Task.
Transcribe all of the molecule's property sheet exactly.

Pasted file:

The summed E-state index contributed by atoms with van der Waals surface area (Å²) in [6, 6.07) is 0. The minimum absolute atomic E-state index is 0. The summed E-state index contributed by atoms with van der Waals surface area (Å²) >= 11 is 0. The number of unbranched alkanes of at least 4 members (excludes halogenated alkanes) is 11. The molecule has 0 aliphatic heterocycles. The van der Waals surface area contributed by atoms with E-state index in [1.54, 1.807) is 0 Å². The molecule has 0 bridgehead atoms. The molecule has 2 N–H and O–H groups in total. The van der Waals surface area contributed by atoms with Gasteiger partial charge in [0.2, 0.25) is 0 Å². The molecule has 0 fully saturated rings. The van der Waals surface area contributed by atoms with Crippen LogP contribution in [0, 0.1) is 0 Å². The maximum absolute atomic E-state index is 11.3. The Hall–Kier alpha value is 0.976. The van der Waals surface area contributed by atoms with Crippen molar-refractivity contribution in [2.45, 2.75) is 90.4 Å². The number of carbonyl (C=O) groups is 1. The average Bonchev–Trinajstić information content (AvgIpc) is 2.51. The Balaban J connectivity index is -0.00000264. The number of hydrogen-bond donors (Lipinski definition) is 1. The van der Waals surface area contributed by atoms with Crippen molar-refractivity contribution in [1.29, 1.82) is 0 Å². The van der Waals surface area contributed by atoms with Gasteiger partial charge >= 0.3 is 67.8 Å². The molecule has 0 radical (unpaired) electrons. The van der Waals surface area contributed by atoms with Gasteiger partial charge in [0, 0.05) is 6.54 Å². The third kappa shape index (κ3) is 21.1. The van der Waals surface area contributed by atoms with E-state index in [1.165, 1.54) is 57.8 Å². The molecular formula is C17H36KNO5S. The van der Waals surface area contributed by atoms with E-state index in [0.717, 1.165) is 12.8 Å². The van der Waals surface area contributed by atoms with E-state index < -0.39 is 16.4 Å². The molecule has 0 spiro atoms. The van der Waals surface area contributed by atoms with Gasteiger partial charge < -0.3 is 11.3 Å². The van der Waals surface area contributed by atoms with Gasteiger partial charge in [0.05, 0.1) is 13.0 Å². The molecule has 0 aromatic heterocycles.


The summed E-state index contributed by atoms with van der Waals surface area (Å²) in [6, 6.07) is 0. The minimum absolute atomic E-state index is 0. The summed E-state index contributed by atoms with van der Waals surface area (Å²) >= 11 is 0. The number of unbranched alkanes of at least 4 members (excludes halogenated alkanes) is 11. The molecule has 0 aliphatic heterocycles. The van der Waals surface area contributed by atoms with E-state index in [1.54, 1.807) is 0 Å². The molecule has 0 bridgehead atoms. The molecule has 2 N–H and O–H groups in total. The van der Waals surface area contributed by atoms with Gasteiger partial charge in [0.2, 0.25) is 0 Å². The molecule has 0 fully saturated rings. The van der Waals surface area contributed by atoms with Crippen LogP contribution in [0, 0.1) is 0 Å². The maximum absolute atomic E-state index is 11.3. The Hall–Kier alpha value is 0.976. The van der Waals surface area contributed by atoms with Crippen molar-refractivity contribution in [2.45, 2.75) is 90.4 Å². The number of carbonyl (C=O) groups is 1. The average Bonchev–Trinajstić information content (AvgIpc) is 2.51. The Balaban J connectivity index is -0.00000264. The number of hydrogen-bond donors (Lipinski definition) is 1. The van der Waals surface area contributed by atoms with Crippen molar-refractivity contribution in [1.29, 1.82) is 0 Å². The van der Waals surface area contributed by atoms with Gasteiger partial charge >= 0.3 is 67.8 Å². The molecule has 0 radical (unpaired) electrons. The van der Waals surface area contributed by atoms with Gasteiger partial charge in [0, 0.05) is 6.54 Å². The third kappa shape index (κ3) is 21.1. The van der Waals surface area contributed by atoms with E-state index in [1.165, 1.54) is 57.8 Å². The molecular formula is C17H36KNO5S. The van der Waals surface area contributed by atoms with E-state index in [0.717, 1.165) is 12.8 Å². The van der Waals surface area contributed by atoms with E-state index < -0.39 is 16.4 Å². The molecule has 0 spiro atoms. The van der Waals surface area contributed by atoms with Gasteiger partial charge < -0.3 is 11.3 Å². The van der Waals surface area contributed by atoms with Gasteiger partial charge in [0.05, 0.1) is 13.0 Å². The molecule has 0 aromatic heterocycles.